“This Friend”

23679916.jpgPeople in relationships baffle me. They spend their lives living vicariously through singles, dragging them into their cult of couplehood, when really, what must they want other than to be back in those uncomfortable but oh so attractive shoes? It’s schaedenfreude.

They’re not happy until we’re miserable like them. They obsess over adding new couples to the guest list for charades or a round of Trivial Pursuit: the Pop Culture edition, and leave no stone unturned when seeking out converts-to-be. The most elaborate, and most obvious, baiting for information is the attempted nonchalant life inquiry. “So how are things? You know, work, your 401K…” Blah blah blah, quick segue: “You seeing anybody? Oh, really? Because I have this friend…” There is no question in my mind that every person who has been single for a minute of their lives has been hypothetically set up with “this friend.”

“This friend” gets around. Every couple known to man has tried their damnedest to set up “this friend” with a nice significant other to share in double dates and dinner party conversation, and smugly grin over such quality matchmaking they have mastered. “Well, Jenny and Matt actually met because of us. Funny story—Oh, no, you tell it, hon…”

The story is never funny. The story is a sham and you, my former favorite couple, are not the inventors of setting up friends. Nor should you strain your shoulder by patting yourself on the back. People need to hook up, it’s human instinct. You arranged sex for your friends to keep them from b*tching about the dating scene. It’s like keeping a child from screaming by shoving a candy bar in his mouth. This is not a novel idea.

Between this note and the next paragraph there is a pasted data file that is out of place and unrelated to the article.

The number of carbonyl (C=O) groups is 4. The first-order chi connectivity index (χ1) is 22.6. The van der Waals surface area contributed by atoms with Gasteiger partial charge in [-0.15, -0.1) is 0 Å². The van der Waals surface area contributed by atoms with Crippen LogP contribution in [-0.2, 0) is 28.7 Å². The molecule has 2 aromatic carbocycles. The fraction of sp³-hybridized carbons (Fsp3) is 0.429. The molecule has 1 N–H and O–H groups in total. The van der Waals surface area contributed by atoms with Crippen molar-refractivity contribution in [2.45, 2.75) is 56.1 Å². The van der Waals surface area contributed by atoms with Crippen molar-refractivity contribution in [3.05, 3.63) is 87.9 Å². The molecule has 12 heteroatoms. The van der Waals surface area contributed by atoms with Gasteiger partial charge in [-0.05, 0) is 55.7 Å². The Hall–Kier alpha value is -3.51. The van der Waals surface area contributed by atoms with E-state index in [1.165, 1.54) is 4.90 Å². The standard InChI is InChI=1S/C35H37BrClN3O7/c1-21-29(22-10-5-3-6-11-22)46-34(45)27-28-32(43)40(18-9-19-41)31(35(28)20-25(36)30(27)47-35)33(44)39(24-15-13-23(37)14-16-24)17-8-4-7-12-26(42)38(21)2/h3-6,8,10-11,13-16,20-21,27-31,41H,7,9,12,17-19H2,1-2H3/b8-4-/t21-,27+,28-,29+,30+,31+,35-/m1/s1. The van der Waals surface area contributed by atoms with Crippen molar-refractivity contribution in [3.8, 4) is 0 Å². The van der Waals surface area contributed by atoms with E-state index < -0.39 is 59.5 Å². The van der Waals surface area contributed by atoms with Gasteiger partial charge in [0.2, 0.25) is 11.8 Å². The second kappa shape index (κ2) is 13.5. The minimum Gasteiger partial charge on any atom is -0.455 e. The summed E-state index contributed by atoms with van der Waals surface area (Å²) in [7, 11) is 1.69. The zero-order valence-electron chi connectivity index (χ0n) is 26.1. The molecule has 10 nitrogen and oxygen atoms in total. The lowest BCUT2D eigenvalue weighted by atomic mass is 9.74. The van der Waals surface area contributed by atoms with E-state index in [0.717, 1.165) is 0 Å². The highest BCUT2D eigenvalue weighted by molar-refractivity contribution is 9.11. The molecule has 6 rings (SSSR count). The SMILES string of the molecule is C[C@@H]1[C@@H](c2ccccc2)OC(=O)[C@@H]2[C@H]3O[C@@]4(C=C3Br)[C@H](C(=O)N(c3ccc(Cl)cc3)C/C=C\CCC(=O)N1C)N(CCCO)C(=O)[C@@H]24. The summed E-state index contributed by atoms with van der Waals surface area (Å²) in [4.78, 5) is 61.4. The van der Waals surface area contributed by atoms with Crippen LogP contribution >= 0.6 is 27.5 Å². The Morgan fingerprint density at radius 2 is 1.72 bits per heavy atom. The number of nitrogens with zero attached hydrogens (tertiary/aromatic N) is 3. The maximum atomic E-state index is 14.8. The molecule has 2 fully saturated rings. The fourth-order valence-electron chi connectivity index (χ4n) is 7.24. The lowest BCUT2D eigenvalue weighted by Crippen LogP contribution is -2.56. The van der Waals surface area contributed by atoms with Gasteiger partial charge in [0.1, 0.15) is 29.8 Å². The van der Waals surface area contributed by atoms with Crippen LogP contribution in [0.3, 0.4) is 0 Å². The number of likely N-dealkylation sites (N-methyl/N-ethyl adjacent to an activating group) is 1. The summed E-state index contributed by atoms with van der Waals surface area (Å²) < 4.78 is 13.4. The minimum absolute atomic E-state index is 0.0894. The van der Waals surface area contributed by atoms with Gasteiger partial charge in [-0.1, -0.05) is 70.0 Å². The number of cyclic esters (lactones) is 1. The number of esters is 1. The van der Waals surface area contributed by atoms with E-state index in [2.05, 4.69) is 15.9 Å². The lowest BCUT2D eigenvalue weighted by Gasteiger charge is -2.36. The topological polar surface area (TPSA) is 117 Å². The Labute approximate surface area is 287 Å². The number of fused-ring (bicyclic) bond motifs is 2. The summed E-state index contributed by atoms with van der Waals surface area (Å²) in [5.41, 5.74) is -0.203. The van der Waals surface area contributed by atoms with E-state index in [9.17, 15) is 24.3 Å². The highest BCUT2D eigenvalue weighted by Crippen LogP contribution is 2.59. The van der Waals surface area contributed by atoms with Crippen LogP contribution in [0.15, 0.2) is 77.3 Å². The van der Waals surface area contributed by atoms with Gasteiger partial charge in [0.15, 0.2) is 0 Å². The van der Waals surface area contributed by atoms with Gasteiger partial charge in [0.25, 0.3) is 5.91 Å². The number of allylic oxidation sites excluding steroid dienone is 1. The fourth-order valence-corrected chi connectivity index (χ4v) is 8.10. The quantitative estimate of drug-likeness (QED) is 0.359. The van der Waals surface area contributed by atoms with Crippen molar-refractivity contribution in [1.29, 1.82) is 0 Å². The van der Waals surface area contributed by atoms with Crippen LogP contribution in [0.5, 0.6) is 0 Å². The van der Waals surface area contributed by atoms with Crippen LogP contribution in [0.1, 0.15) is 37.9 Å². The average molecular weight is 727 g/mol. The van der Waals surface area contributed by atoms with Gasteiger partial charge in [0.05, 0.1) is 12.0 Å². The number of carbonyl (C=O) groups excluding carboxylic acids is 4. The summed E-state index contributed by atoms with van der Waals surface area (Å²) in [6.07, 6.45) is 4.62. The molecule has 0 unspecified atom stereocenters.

But please. Go on. Tell me about “this friend.” I’m sure he’s attractive (once you get to know him) and so funny (about six cocktails into the evening). He’s just my type, if you take away all of my prerequisites and throw in some “tolerable” details. Maybe, in fact, we should just cut the awkward ‘date’ part and get down to business. Fact is, “this friend” really only cares that I’m anatomically correct, and that neither of us have gotten any in awhile. He deals with me being tall, and if I’m not his idea of pretty, he exaggerates a bit to his buddies. Everybody wins come morning.

I’m sorry, and I’m sure that my existence as a lone creature is nothing short of pathetic to you. But am I that desperate in your eyes? “This friend” is the best I can do now? Am I really there? Already? And even worse… am I that awful as just me?

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    1. Anna says:

      "They’re not happy until we’re miserable like them."

      What's wrong with being in a relationship? I've been with my bf since we were 15… we're going on 4 and a half years now. I don't think that single people are miserable (unless they tell me they are and I'll take their word for it) and I sure am not miserable either.

      And my parents met on a blind date that was set up by a mutual friend. I will admit that they don't get along 99% of the time these days, but for a while, they were happy. Nothing wrong with that.

      I'm sorry you seem to have friends who won't leave you alone and set you up all the time. Just tell them to lay off maybe…?

    2. jambawamba says:

      Perhaps they are just trying to make you as happy as they are in a relationship…not as miserable.

      I've been with my boyfriend for over 2 years now (we're picking out engagement rings) and I can't imagine a happier time in my life. My personal interpretation of single people getting annoyed at constantly being set up with "this guy" is they are actually upset they aren't in a relationship. Otherwise, you would just blow them off and smile. When I've been single it was because I was happy being single and it never bothered me that people would try to set me up. I would politely decline and tell them it is not for lack of knowing men, it is just that I am not currently interested in a relationship. I sure didn't get my panties in a knot over someone trying to help me be the happiest I could be (in their mind at least)

      A relationship is not some cult we are trying to get the whole world to join. It's a joyous experience when you find the absolute right one, and it saddens me to know that people out there are so cynical they can't see the beauty in it.

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